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Dublin: 2°C Thursday 21 January 2021
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'Nothing can console me' laments Messi as world slips through Argentina's hands

The Golden Ball winner missed one of three great chances that fell his team’s way against Germany.

Lionel Messi waits to kick off after Argentina fell behind 1-0.
Lionel Messi waits to kick off after Argentina fell behind 1-0.
Image: Nick Potts

LIONEL MESSI LOOKED as happy with his Golden Ball award as a young boy who was wishing for a toy fire-truck on Christmas morning and unwrapped a bundle of twigs.

The Argentina playmaker started brightly in his country’s World Cup final against Germany but, not for the first time in the tournament, was on the periphery in the closing stages. As he blazed over a last-minute free-kick, it was clear that no divine script had been written on his behalf. Argentina lost 1-0 and Messi cut a lonely figure as he climbed the Maracanã steps to pick up the FIFA ‘best player’ award.

It was well over an hour after the final whistle before Messi spoke with the world’s media about an anguishing defeat. “Right now, nothing can console me – not the award or anything else,” he said.

“Our only goal was to take home the World Cup and enjoy our victory with everyone in Argentina. We deserved a bit more after the game we played, and it was very painful to lose that way.”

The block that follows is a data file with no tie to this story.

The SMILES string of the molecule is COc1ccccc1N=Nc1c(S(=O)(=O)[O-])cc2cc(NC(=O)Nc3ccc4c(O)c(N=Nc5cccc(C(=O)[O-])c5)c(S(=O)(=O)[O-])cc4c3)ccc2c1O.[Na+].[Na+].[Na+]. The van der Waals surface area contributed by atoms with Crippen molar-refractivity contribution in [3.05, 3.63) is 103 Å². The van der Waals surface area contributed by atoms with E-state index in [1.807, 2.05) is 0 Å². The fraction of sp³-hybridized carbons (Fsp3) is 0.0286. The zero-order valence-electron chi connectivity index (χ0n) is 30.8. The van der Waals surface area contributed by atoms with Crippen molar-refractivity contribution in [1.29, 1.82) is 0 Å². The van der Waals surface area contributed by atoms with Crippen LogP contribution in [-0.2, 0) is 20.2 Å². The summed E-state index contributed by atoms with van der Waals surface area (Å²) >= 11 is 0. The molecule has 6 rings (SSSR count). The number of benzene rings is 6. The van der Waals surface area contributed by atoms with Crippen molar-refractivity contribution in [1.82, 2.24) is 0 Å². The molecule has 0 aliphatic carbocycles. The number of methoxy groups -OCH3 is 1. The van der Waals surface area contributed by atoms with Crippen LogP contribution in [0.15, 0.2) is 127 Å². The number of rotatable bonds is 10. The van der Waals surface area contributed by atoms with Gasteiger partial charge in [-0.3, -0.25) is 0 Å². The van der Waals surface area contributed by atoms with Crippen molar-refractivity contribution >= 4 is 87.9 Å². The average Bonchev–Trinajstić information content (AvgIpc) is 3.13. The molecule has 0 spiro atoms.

Brazil Soccer WCup Germany Argentina Germany's goalkeeper Manuel Neuer, recipient of the Golden Glove trophy, stands next to Lionel Messi after he receive the Golden Ball trophy Source: Natacha Pisarenko

Much like Messi’s personal performance, Argentina started brightly but Germany’s fitness told as the game bled into extra time. The 27-year-old reasoned that while Germany had more of the ball, Argentina fashioned the ‘clearer chances’. He added:

Those of us up front failed to convert them. We had three opportunities – one fell to me, one to Pipa [Gonzalo Higuain] and one to Rodrigo [Palacio].”

Before he took his leave of the dictaphones and cameras, Messi impressed upon those present that his team had achieved the country’s best World Cup outing in 24 years. “Even so,” he added, “we’re leaving here disappointed not to win the trophy given the way the final played out.

“That leaves us feeling very annoyed and angry, but we now need to look to the future.”

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About the author:

Patrick McCarry

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